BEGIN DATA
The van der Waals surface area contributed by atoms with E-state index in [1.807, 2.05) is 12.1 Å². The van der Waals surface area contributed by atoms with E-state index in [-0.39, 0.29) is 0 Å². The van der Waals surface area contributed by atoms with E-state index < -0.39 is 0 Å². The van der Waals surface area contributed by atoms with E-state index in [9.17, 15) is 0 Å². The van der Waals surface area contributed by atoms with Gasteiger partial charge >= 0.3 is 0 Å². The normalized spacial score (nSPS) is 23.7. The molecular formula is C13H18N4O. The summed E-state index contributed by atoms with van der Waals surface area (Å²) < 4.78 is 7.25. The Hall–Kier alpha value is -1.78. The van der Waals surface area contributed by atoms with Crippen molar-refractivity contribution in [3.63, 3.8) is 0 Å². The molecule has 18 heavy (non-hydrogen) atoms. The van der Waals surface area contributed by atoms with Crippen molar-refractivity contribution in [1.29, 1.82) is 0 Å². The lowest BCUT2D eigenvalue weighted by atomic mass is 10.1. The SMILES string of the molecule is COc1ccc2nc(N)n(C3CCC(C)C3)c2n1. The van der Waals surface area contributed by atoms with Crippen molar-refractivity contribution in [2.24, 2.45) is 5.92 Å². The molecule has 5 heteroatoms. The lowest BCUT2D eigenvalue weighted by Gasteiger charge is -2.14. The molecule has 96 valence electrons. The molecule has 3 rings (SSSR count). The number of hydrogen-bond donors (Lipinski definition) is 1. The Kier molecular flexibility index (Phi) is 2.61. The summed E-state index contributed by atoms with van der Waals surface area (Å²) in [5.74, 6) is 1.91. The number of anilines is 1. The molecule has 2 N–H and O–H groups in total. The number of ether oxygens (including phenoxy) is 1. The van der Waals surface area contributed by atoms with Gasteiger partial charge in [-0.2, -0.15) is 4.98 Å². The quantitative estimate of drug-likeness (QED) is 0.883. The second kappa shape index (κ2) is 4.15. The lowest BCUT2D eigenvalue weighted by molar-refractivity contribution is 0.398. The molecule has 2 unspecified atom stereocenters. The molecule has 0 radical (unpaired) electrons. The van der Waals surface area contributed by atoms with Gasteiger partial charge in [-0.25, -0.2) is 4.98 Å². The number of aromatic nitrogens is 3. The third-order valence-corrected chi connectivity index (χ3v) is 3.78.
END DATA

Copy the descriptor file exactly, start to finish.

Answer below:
The van der Waals surface area contributed by atoms with E-state index in [1.807, 2.05) is 12.1 Å². The van der Waals surface area contributed by atoms with E-state index in [-0.39, 0.29) is 0 Å². The van der Waals surface area contributed by atoms with E-state index < -0.39 is 0 Å². The van der Waals surface area contributed by atoms with E-state index in [9.17, 15) is 0 Å². The van der Waals surface area contributed by atoms with Gasteiger partial charge >= 0.3 is 0 Å². The normalized spacial score (nSPS) is 23.7. The molecular formula is C13H18N4O. The summed E-state index contributed by atoms with van der Waals surface area (Å²) < 4.78 is 7.25. The Hall–Kier alpha value is -1.78. The van der Waals surface area contributed by atoms with Crippen molar-refractivity contribution in [3.63, 3.8) is 0 Å². The molecule has 18 heavy (non-hydrogen) atoms. The van der Waals surface area contributed by atoms with Crippen molar-refractivity contribution in [1.29, 1.82) is 0 Å². The lowest BCUT2D eigenvalue weighted by atomic mass is 10.1. The SMILES string of the molecule is COc1ccc2nc(N)n(C3CCC(C)C3)c2n1. The van der Waals surface area contributed by atoms with Crippen molar-refractivity contribution in [2.24, 2.45) is 5.92 Å². The molecule has 5 heteroatoms. The lowest BCUT2D eigenvalue weighted by Gasteiger charge is -2.14. The molecule has 96 valence electrons. The molecule has 3 rings (SSSR count). The number of hydrogen-bond donors (Lipinski definition) is 1. The Kier molecular flexibility index (Phi) is 2.61. The summed E-state index contributed by atoms with van der Waals surface area (Å²) in [5.74, 6) is 1.91. The number of anilines is 1. The molecule has 2 N–H and O–H groups in total. The number of ether oxygens (including phenoxy) is 1. The van der Waals surface area contributed by atoms with Gasteiger partial charge in [-0.2, -0.15) is 4.98 Å². The quantitative estimate of drug-likeness (QED) is 0.883. The second kappa shape index (κ2) is 4.15. The lowest BCUT2D eigenvalue weighted by molar-refractivity contribution is 0.398. The molecule has 2 unspecified atom stereocenters. The molecule has 0 radical (unpaired) electrons. The van der Waals surface area contributed by atoms with Gasteiger partial charge in [-0.25, -0.2) is 4.98 Å². The number of aromatic nitrogens is 3. The third-order valence-corrected chi connectivity index (χ3v) is 3.78.